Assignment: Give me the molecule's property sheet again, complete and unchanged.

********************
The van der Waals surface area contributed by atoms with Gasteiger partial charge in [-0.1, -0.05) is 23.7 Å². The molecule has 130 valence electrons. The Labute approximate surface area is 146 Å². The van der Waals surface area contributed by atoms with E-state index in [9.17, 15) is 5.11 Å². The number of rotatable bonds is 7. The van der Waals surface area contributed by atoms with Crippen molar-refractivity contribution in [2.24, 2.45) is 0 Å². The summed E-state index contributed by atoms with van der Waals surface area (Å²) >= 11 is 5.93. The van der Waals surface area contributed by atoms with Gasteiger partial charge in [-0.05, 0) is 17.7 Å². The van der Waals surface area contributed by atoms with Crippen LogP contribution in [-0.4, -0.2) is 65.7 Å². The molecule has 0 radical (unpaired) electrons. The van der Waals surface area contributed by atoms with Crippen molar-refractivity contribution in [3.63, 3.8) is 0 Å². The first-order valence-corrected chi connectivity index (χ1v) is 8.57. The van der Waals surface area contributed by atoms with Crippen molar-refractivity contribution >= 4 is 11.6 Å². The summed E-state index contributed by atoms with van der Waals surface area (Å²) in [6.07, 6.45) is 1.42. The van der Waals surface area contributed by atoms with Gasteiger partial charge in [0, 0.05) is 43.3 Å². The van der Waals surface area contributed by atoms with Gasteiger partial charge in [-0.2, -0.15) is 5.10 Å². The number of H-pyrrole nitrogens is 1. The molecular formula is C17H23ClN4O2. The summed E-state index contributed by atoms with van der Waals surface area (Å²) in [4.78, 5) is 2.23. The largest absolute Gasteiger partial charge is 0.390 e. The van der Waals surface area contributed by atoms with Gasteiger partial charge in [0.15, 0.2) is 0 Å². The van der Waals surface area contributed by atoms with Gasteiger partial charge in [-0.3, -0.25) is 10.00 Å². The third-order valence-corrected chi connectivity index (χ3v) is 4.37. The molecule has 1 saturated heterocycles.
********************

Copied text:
The van der Waals surface area contributed by atoms with Gasteiger partial charge in [-0.1, -0.05) is 23.7 Å². The molecule has 130 valence electrons. The Labute approximate surface area is 146 Å². The van der Waals surface area contributed by atoms with E-state index in [9.17, 15) is 5.11 Å². The number of rotatable bonds is 7. The van der Waals surface area contributed by atoms with Crippen molar-refractivity contribution in [2.24, 2.45) is 0 Å². The summed E-state index contributed by atoms with van der Waals surface area (Å²) >= 11 is 5.93. The van der Waals surface area contributed by atoms with Gasteiger partial charge in [-0.05, 0) is 17.7 Å². The van der Waals surface area contributed by atoms with Crippen LogP contribution in [-0.4, -0.2) is 65.7 Å². The molecule has 0 radical (unpaired) electrons. The van der Waals surface area contributed by atoms with Crippen molar-refractivity contribution in [3.63, 3.8) is 0 Å². The first-order valence-corrected chi connectivity index (χ1v) is 8.57. The van der Waals surface area contributed by atoms with Crippen molar-refractivity contribution >= 4 is 11.6 Å². The summed E-state index contributed by atoms with van der Waals surface area (Å²) in [6.07, 6.45) is 1.42. The van der Waals surface area contributed by atoms with Gasteiger partial charge in [0, 0.05) is 43.3 Å². The van der Waals surface area contributed by atoms with Gasteiger partial charge in [-0.2, -0.15) is 5.10 Å². The number of H-pyrrole nitrogens is 1. The molecular formula is C17H23ClN4O2. The summed E-state index contributed by atoms with van der Waals surface area (Å²) in [4.78, 5) is 2.23. The largest absolute Gasteiger partial charge is 0.390 e. The van der Waals surface area contributed by atoms with Gasteiger partial charge in [0.15, 0.2) is 0 Å². The van der Waals surface area contributed by atoms with Gasteiger partial charge in [-0.3, -0.25) is 10.00 Å². The third-order valence-corrected chi connectivity index (χ3v) is 4.37. The molecule has 1 saturated heterocycles.